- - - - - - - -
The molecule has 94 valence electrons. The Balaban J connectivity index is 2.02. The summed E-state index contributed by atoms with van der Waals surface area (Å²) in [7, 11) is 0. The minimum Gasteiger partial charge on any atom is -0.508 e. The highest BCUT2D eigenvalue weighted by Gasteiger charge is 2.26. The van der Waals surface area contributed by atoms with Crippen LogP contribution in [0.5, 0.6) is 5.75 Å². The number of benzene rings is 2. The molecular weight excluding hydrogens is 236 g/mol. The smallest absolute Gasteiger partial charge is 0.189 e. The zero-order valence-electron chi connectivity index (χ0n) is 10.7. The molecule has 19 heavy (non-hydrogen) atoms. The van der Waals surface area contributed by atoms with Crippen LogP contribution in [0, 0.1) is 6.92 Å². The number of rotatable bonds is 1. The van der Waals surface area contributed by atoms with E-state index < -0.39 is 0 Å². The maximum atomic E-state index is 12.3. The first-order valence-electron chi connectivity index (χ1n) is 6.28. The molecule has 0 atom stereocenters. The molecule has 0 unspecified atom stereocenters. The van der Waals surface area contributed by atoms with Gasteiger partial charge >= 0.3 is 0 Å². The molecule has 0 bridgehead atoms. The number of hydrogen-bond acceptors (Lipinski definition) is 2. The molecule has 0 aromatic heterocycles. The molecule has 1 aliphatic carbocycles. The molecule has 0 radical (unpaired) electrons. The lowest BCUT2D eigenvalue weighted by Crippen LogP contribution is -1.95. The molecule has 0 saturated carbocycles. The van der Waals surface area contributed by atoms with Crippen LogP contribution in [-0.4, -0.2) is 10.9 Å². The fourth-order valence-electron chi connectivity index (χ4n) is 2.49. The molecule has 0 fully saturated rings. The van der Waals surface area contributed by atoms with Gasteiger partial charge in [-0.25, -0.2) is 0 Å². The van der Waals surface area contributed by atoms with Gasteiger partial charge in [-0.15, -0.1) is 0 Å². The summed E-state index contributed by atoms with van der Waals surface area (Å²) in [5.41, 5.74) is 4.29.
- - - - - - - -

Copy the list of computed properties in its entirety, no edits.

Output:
The molecule has 94 valence electrons. The Balaban J connectivity index is 2.02. The summed E-state index contributed by atoms with van der Waals surface area (Å²) in [7, 11) is 0. The minimum Gasteiger partial charge on any atom is -0.508 e. The highest BCUT2D eigenvalue weighted by Gasteiger charge is 2.26. The van der Waals surface area contributed by atoms with Crippen LogP contribution in [0.5, 0.6) is 5.75 Å². The number of benzene rings is 2. The molecular weight excluding hydrogens is 236 g/mol. The smallest absolute Gasteiger partial charge is 0.189 e. The zero-order valence-electron chi connectivity index (χ0n) is 10.7. The molecule has 19 heavy (non-hydrogen) atoms. The van der Waals surface area contributed by atoms with Crippen LogP contribution in [0, 0.1) is 6.92 Å². The number of rotatable bonds is 1. The van der Waals surface area contributed by atoms with E-state index < -0.39 is 0 Å². The maximum atomic E-state index is 12.3. The first-order valence-electron chi connectivity index (χ1n) is 6.28. The molecule has 0 atom stereocenters. The molecule has 0 unspecified atom stereocenters. The van der Waals surface area contributed by atoms with Gasteiger partial charge >= 0.3 is 0 Å². The molecule has 0 bridgehead atoms. The number of hydrogen-bond acceptors (Lipinski definition) is 2. The molecule has 0 aromatic heterocycles. The molecule has 1 aliphatic carbocycles. The molecule has 0 radical (unpaired) electrons. The lowest BCUT2D eigenvalue weighted by Crippen LogP contribution is -1.95. The molecule has 0 saturated carbocycles. The van der Waals surface area contributed by atoms with Crippen LogP contribution in [-0.4, -0.2) is 10.9 Å². The fourth-order valence-electron chi connectivity index (χ4n) is 2.49. The molecule has 0 fully saturated rings. The van der Waals surface area contributed by atoms with Gasteiger partial charge in [-0.25, -0.2) is 0 Å². The van der Waals surface area contributed by atoms with Gasteiger partial charge in [-0.15, -0.1) is 0 Å². The summed E-state index contributed by atoms with van der Waals surface area (Å²) in [5.41, 5.74) is 4.29.